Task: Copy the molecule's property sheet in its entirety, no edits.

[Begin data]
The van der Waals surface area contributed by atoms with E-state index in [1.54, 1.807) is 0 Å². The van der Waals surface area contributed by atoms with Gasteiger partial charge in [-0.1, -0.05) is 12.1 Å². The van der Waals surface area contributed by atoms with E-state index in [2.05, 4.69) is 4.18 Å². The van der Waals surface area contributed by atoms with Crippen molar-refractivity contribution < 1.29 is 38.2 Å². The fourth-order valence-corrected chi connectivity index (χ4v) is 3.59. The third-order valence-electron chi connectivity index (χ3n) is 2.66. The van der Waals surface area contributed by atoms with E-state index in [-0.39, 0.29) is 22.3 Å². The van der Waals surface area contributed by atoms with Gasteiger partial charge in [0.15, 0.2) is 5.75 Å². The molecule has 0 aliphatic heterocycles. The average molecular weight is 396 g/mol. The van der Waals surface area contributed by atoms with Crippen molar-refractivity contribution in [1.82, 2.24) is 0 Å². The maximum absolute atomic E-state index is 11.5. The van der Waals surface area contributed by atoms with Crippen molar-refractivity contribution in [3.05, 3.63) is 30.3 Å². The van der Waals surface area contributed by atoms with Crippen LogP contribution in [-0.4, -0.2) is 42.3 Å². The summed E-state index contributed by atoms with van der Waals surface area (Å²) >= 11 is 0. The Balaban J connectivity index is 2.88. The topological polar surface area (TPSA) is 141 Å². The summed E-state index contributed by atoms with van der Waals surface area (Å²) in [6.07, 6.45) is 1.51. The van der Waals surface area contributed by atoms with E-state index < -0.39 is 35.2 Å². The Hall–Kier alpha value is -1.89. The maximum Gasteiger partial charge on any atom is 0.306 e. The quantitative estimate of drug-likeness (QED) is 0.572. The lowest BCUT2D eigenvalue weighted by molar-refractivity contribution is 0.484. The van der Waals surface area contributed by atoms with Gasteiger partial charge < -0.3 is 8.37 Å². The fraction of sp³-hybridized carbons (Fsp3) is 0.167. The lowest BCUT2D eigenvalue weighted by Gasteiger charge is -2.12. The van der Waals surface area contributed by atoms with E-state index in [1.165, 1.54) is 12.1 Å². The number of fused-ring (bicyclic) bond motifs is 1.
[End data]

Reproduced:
The van der Waals surface area contributed by atoms with E-state index in [1.54, 1.807) is 0 Å². The van der Waals surface area contributed by atoms with Gasteiger partial charge in [-0.1, -0.05) is 12.1 Å². The van der Waals surface area contributed by atoms with E-state index in [2.05, 4.69) is 4.18 Å². The van der Waals surface area contributed by atoms with Crippen molar-refractivity contribution < 1.29 is 38.2 Å². The fourth-order valence-corrected chi connectivity index (χ4v) is 3.59. The third-order valence-electron chi connectivity index (χ3n) is 2.66. The van der Waals surface area contributed by atoms with E-state index in [-0.39, 0.29) is 22.3 Å². The van der Waals surface area contributed by atoms with Gasteiger partial charge in [0.15, 0.2) is 5.75 Å². The molecule has 0 aliphatic heterocycles. The average molecular weight is 396 g/mol. The van der Waals surface area contributed by atoms with Crippen molar-refractivity contribution in [1.82, 2.24) is 0 Å². The maximum absolute atomic E-state index is 11.5. The van der Waals surface area contributed by atoms with Crippen molar-refractivity contribution in [3.05, 3.63) is 30.3 Å². The van der Waals surface area contributed by atoms with Crippen LogP contribution in [-0.4, -0.2) is 42.3 Å². The summed E-state index contributed by atoms with van der Waals surface area (Å²) >= 11 is 0. The Balaban J connectivity index is 2.88. The topological polar surface area (TPSA) is 141 Å². The summed E-state index contributed by atoms with van der Waals surface area (Å²) in [6.07, 6.45) is 1.51. The van der Waals surface area contributed by atoms with E-state index < -0.39 is 35.2 Å². The Hall–Kier alpha value is -1.89. The maximum Gasteiger partial charge on any atom is 0.306 e. The quantitative estimate of drug-likeness (QED) is 0.572. The lowest BCUT2D eigenvalue weighted by molar-refractivity contribution is 0.484. The van der Waals surface area contributed by atoms with Gasteiger partial charge < -0.3 is 8.37 Å². The fraction of sp³-hybridized carbons (Fsp3) is 0.167. The lowest BCUT2D eigenvalue weighted by Gasteiger charge is -2.12. The van der Waals surface area contributed by atoms with E-state index in [1.165, 1.54) is 12.1 Å². The number of fused-ring (bicyclic) bond motifs is 1.